In a new B’Tselem report, Palestinians recount how their loved ones were killed by Israel’s bombing campaign in May. Here are four of their testimonies.
“The horror in the Gaza Strip has been going on for so many years. We have reported on the blockade, the poverty, the wars. We have shared stories of life without water, without electricity, without hope. We have explained what international law requires and what conscience dictates. Now, words fail us.”
This admission opens the latest report from Israeli human rights group B’Tselem, which features 35 testimonies from Palestinian residents of Gaza who experienced the inferno of Israel’s 11-day bombing campaign this past May. (Full disclosure: I am on the board of B’Tselem.)
For Israeli Jews, May 2021 is remembered as a month of “clashes,” primarily in East Jerusalem and some so-called mixed cities. Thanks to the Israeli media’s disproportionate coverage of violent acts by Palestinian citizens, the period has been inscribed in their collective memory as a month of Jewish victimization. Israel’s deliberate violent escalation is long forgotten; Gaza, as always, vanished from our consciousness the moment the rocket fire stopped. The so-called “Operation Guardian of the Walls” became just another name among a list of grotesque titles Israel has given to its habitual attacks on the strip.
Palestinians in Gaza, however, experienced 11 days in which the gates of hell opened once more, suffering one of the deadliest and most destructive assaults on the strip to date.
The military campaign killed 232 Palestinians, including 54 minors and 38 women, according to B’Tselem’s records. Of the dead, 137 did not take part in the fighting, while 90 (including one minor) were involved in taking up arms; B’Tselem has so far been unable to determine the status of the remaining five victims. Rockets launched by Hamas and other Palestinian groups killed a further 20 Palestinians, including seven minors. B’Tselem has yet to determine who is responsible for the deaths of a further eight Palestinians, including six children.
Bare statistics, however, cannot capture the horror of what took place. Its full significance should be sought not only in a counting of the dead but in the voices of the survivors — or rather, those whose bodies survived the onslaught, but whose souls evaporated along with the walls of their home and the loss of their loved ones. It is these voices that inform B’Tselem’s new report.
Below is a sample of those testimonies. I have focused on the stories of women whose children, partners, and families became part of the army’s “collateral damage” — or as one witness put it, Israel’s “target bank.”
There is, for example, Muna Aman, a 47-year-old mother of six from Beit Lahiya at the northern tip of Gaza, whose husband Muhammad and three of her daughters — Walaa, 24; Warda, 22; and Hadil, 18 — were killed by an Israeli bomb dropped on their home on May 13. A Hamas operative from the group’s military wing lived in the same building as the family, but he was not home at the time of the attack, and it is unclear if he was the target of the bombing. What is clear is that Aman’s husband and three of her daughters, who did not take part in the fighting, lost their lives.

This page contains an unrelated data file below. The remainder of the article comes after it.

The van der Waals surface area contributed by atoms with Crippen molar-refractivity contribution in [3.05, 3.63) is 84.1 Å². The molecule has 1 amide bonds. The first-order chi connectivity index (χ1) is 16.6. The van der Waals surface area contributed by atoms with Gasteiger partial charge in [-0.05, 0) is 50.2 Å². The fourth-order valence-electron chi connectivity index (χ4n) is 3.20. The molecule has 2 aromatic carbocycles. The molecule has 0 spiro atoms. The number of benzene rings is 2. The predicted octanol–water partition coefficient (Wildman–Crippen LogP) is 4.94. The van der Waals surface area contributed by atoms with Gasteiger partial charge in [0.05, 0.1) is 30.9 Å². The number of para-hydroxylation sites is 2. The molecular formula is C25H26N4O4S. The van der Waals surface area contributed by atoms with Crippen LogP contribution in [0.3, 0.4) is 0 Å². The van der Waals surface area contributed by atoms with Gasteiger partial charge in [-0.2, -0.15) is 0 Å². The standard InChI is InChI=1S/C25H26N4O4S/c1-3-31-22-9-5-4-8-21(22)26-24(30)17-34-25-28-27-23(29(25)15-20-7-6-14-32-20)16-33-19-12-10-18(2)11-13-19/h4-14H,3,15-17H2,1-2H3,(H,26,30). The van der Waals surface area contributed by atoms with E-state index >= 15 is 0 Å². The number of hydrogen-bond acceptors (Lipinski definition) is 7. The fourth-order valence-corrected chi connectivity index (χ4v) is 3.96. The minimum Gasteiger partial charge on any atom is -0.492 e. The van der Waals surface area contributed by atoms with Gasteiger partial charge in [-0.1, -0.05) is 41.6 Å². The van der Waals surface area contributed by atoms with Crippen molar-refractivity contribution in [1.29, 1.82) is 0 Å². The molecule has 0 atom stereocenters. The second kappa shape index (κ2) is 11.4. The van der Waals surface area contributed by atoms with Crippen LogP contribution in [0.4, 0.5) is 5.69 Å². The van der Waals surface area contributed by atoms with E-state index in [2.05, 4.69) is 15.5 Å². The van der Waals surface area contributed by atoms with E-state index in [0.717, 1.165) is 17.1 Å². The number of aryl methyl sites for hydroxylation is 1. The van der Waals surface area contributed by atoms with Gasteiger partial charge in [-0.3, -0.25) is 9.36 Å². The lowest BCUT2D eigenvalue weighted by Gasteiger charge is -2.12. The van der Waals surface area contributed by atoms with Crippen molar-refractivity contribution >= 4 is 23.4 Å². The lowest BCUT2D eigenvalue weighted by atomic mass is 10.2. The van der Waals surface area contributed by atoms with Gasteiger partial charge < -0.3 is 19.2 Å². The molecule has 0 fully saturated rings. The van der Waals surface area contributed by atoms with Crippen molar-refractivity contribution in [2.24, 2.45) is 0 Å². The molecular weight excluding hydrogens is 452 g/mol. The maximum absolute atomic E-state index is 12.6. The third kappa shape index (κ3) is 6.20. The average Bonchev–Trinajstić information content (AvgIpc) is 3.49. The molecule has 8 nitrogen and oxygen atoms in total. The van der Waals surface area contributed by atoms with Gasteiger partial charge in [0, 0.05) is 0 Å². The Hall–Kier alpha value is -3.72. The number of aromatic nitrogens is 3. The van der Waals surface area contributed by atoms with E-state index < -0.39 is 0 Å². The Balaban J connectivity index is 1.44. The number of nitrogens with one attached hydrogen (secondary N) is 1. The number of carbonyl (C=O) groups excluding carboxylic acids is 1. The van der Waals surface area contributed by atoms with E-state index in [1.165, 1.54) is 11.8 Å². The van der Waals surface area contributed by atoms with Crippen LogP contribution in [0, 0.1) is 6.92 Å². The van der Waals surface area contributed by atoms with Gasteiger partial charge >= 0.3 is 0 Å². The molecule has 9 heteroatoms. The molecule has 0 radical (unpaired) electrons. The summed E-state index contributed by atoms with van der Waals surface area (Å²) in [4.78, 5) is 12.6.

Aman recounts: “On May 13, 2021, at around 11:00 p.m., I woke up suddenly in complete darkness. There was debris, dust, and smoke all around me. I couldn’t see anything. I felt terrible pain all over my body, and it felt like things were piercing it. I also felt burns on my body and face. The pain was so strong, I screamed. Suddenly, one of my daughters came, I don’t know which one, and pulled me out. Just then, I heard another missile and lost sight of her. The place filled with smoke and dust.
“Then the paramedics came. I asked them to look for my daughters. They told me they’d take care of me first and then look for them. I lost consciousness and woke up the next morning at the ICU in a-Shifaa Hospital in Gaza City. I asked my relatives about my children, and they said they were alright. A few days later, the doctors moved me to the orthopedic department, where I was told my husband Muhammad had been killed. I went into shock and cried.
“A few minutes later, I was told that three of my daughters had also been killed – Hadil, Warda, and Walaa. I went into shock. They were my hope, my whole life, especially Hadil, who was the most spoiled and was very attached to me. It was a shock for me. I never thought anything like that would happen to me. I don’t know how to go on living.”
‘My son screams our house is about to be destroyed’
The day after Muna was made a widow and a grieving mother, the Israeli army fired a missile at another home in Beit Lahiya that killed Lamyaa Muhammad Hassan al-’Attar, 26, and her three young children: Islam, 8, Amirah, 6, and Muhammad, 9 months. Manar al-’Attar, Lamyaa’s sister-in-law and a mother of five, recounted the massacre; she lives on the first floor of the same building that Lamyaa and her family lived in, one story down from them.
“On Thursday, after midnight, we were all home. That day, there were heavy Israeli airstrikes. My husband Ihab went to the bedroom, and I stayed with my sons in the living room. At around midnight, I told my husband to come be with us in the living room. As soon as he left the bedroom, it was bombed. The windows shattered and all the doors in the house crashed. We all screamed and cried. We ran from the living room to the kitchen.
“A few seconds later, Ihab said he thought it was over and everything was quiet. But then the house started shaking and I fell over. We looked at each other and didn’t understand what was happening. The fridge fell on my husband and then the ceiling collapsed on us and on top of the fridge. There was a gas leak and we felt that we were suffocating. We screamed and called out for help, but no one heard us.”
After about a quarter of an hour, Bahaa, Manar’s brother-in-law, arrived and helped to pull her, her children, and her husband from the rubble. Already, she says, she realized that Lamyaa and her children hadn’t survived.